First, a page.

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Canada's Legislature Votes To Legalize Marijuana; Sales Will Begin In Weeks

Canada's House of Commons voted to legalize recreational marijuana use, sending the bill to the Senate. In this photo from April 20, smoke rises during the annual 4/20 marijuana rally on Parliament Hill in Ottawa, Ontario.
Chris Wattie
Canada's House of Commons voted to legalize recreational marijuana use, sending the bill to the Senate. In this photo from April 20, smoke rises during the annual 4/20 marijuana rally on Parliament Hill in Ottawa, Ontario.

Updated at 8:05 p.m. ET

Recreational marijuana may soon be legal in Canada, after both the House of Commons and the Senate approved the Cannabis Act. Legal sales are likely to begin before the end of summer after the Senate voted 52-29 Tuesday night to approve the bill, the CBC reports.

"We've just witnessed a historic vote for Canada. The end of 90 years of prohibition," Sen. Tony Dean, one of the bill's sponsors, told the CBC. "Transformative social policy, I think. A brave move on the part of the government."

Canada's minister of justice sponsored the cannabis bill; the government announced its push for legalization last spring with an official news release that stated, "The current approach to cannabis does not work."

The government said that making marijuana illegal "has allowed criminals and organized crime to profit, while failing to keep cannabis out of the hands of Canadian youth."

It added, "In many cases, it is easier for our kids to buy cannabis than cigarettes."

Those points were echoed by Liberal Prime Minister Justin Trudeau last fall, when he welcomed the news that the bill was making its way to the Senate.

The proposed law would make it legal for anyone over the age of 18 to possess marijuana, provided that it is less than 30 grams (just over an ounce). It also allows Canadians to grow up to four marijuana plants in their home.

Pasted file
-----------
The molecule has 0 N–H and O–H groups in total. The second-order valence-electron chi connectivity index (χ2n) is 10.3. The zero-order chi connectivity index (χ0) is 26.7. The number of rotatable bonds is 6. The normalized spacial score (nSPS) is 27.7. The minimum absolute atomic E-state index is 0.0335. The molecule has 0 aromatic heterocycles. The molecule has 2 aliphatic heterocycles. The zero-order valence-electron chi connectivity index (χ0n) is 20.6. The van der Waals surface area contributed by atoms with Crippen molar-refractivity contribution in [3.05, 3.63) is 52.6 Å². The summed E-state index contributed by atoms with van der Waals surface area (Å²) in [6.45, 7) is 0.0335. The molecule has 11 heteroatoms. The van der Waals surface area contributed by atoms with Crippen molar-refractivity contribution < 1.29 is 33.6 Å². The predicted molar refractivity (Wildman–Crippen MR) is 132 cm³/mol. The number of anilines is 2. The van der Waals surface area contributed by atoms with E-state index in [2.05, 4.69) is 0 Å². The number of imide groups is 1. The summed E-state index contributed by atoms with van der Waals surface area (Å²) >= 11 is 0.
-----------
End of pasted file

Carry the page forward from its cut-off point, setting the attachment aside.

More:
The bill's authors write that legalization would have several benefits, from protecting the health of young people (by restricting access) to undercutting criminal enterprises and reducing the workload of the criminal justice system. It would also allow for quality control and public health awareness campaigns.

But critics of the bill say that part of the reason they want to keep marijuana illegal is that they're not convinced that the government will be able to disrupt the marijuana black market to any substantial degree.

That was one point raised by Conservative Sen. Percy Mockler, who said on Monday that "the initiative suffers from a serious absence of policy analysis."

During the debate, Sen. Peter Harder, the government representative in the Senate, said:

"Passing this bill will mean the end of an historic era of prohibition that has punished Canadians with a criminal sanction for what is essentially a health decision. Over the years, how many Canadians have needlessly been given the social stigma and employment barrier of a criminal conviction?"

Canada's government has also published the results of a cannabis survey, based on more than 9,000 responses from people across the country, ages 16 and up.

In the survey, "About half of all respondents indicated that cannabis had a positive effect on a person's mood (51 percent), creativity (45 percent), anxiety (50 percent), and sleep (49 percent)," Canada's Health Ministry said.

The government also said "77 percent of all survey respondents thought that using cannabis could be habit forming."

Medical marijuana has been legal in Canada since the early 2000s. If it legalizes recreational use now, it would give America's northern neighbor another competitive edge in what is widely seen as an emerging and lucrative industry.

"You've got big American alcohol and tobacco companies making investments in Canadian pot firms, because they see an opening," as Peter O'Dowdreported for NPR's Here & Now last month.

One expert told O'Dowd that because of America's more restrictive laws, "We are literally giving the next multibillion-dollar industry ... to the Canadians."

Copyright 2021 NPR. To see more, visit https://www.npr.org.

Bill Chappell is a writer and editor on the News Desk in the heart of NPR's newsroom in Washington, D.C.
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